Dalou can be ranked as one of the greatest French sculptors of the 19th century, with a range of subject matter that stretched from the most intimate domestic scenes to the grandest public monuments. The son of a Parisian glove-maker, his potential talent as a sculptor was first spotted by Carpeaux, who persuaded his parents to allow him to study sculpture. Dalou attended the Petite école (1852-4) where he started his technical apprenticeship, and the École des Beaux-Arts (1854-7), where he reacted against the academic strictures and constraints, while Carpeaux remained perhaps his most important formative influence and inspiration. He never managed to win the prestigious Prix de Rome earning his living during the 1860s as a decorative artist, while exhibiting several modest works at the Salons. His first critical success came with a third class medal at the Salon of 1870 for the embroiderer, a contemporary domestic subject that was not unusual in itself but for the fact that it was life-size. With this work Dalou established a genre and style that was to dominate his work for the next decade.
Dalou's left-wing and republican sympathies caused him to be caught up in the administration of the Paris Commune after the French surrender to the Prussians in 1870/71. After the fall of the Commune he was forced into exile, being welcomed in England where he worked successfully from mid-1871 until the amnesty of 1879. During this period he became an established figure in the English art scene, his reputation based on portraits and intimate subjects of domestic life. He exhibited regularly at the Royal Academy, became a professor of sculpture at the South Kensington School of Art, where his lectures were carried out in French, and was commissioned by Queen Victoria for a monument to her dead grandchildren. But, by the late 70s, he was tiring of his intimate subjects and aspired instead to the creation of public monuments that carried some social and moral significance.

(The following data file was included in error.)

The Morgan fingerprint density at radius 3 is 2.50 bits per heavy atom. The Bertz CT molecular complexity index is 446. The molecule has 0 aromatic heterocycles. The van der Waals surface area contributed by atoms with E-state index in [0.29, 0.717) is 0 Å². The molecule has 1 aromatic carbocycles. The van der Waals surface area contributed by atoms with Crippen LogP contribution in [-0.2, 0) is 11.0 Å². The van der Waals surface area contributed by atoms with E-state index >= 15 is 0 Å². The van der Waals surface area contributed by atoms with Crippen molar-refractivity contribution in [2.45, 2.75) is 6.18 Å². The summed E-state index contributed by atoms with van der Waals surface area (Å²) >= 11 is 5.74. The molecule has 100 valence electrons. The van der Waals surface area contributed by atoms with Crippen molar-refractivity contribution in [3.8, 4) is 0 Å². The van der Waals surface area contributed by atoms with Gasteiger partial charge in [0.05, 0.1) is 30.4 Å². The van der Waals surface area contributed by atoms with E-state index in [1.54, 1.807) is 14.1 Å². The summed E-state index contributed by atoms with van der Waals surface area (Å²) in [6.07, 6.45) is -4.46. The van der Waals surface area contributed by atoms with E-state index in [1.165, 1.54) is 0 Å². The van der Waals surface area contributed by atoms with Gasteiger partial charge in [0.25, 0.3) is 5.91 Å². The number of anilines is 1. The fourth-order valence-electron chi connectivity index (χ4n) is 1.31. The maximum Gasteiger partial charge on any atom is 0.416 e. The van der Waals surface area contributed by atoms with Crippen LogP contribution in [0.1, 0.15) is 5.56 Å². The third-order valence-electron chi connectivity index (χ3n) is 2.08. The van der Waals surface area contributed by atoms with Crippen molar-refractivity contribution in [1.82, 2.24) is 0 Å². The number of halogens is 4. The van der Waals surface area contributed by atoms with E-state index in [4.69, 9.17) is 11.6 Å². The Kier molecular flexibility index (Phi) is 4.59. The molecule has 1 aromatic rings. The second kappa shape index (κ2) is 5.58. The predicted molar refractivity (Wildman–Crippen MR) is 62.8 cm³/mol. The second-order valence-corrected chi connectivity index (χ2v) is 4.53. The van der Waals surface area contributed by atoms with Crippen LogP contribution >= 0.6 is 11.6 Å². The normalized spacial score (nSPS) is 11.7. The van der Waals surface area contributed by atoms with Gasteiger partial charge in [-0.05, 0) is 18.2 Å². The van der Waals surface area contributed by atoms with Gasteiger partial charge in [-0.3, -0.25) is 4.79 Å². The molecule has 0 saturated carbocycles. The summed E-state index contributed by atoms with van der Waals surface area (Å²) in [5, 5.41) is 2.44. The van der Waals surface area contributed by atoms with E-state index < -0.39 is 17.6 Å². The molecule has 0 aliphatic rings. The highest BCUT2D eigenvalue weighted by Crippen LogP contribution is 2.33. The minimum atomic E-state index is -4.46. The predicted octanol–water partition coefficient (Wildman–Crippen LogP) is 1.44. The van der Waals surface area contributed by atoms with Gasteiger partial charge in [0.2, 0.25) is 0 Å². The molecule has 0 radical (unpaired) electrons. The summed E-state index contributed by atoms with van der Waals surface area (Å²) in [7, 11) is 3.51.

Before his return to Paris in 1879, he had already begun to achieve his ambition with the receipt of a commission from the City of Paris for a colossal monument entitled the Triumph of the Republic (1879-99, Paris, Place de la Nation), perhaps the most ambitious work of his career. He did not exhibit at the Salon again until 1883, but his two large plaster reliefs shown in that year earned him the gold medal and great critical acclaim. The rest of his career was occupied with the production of individually conceived monuments of which the most ambitious would have been the Monument to Workers. At the time of his death however, all that he had achieved of this grandiose scheme were dozens of remarkably direct and spontaneous preparatory clay sketches of individual workers.
Dalou worked and reworked single figures of the female nude throughout his career, making it difficult to attribute specific dates. This lot would appear to belong to a group of bathers executed while Dalou was working in England between 1871 and 1879. In this instance the monumentality of the form, with its compact pose and the arms drawn tightly around the body, might have been reworked for the figure entitled Truth Denied, Circa 1895, made as a response to the arrest of Alfred Dreyfus. Such figures were executed in terracotta or plaster but Dalou discouraged the idea of producing editions in bronze. It was only after his death, between 1902 and 1905, that his executors commissioned the firm of A.A. Hébrard in Paris to make casts from the many terracottas and bronzes that were found in his studio. Models that were particularly popular were issued in several series marked with a letter, for the series, and a number representing its place in the series, which was usually 1-10; thus the present model is marked in the casting 'B5'.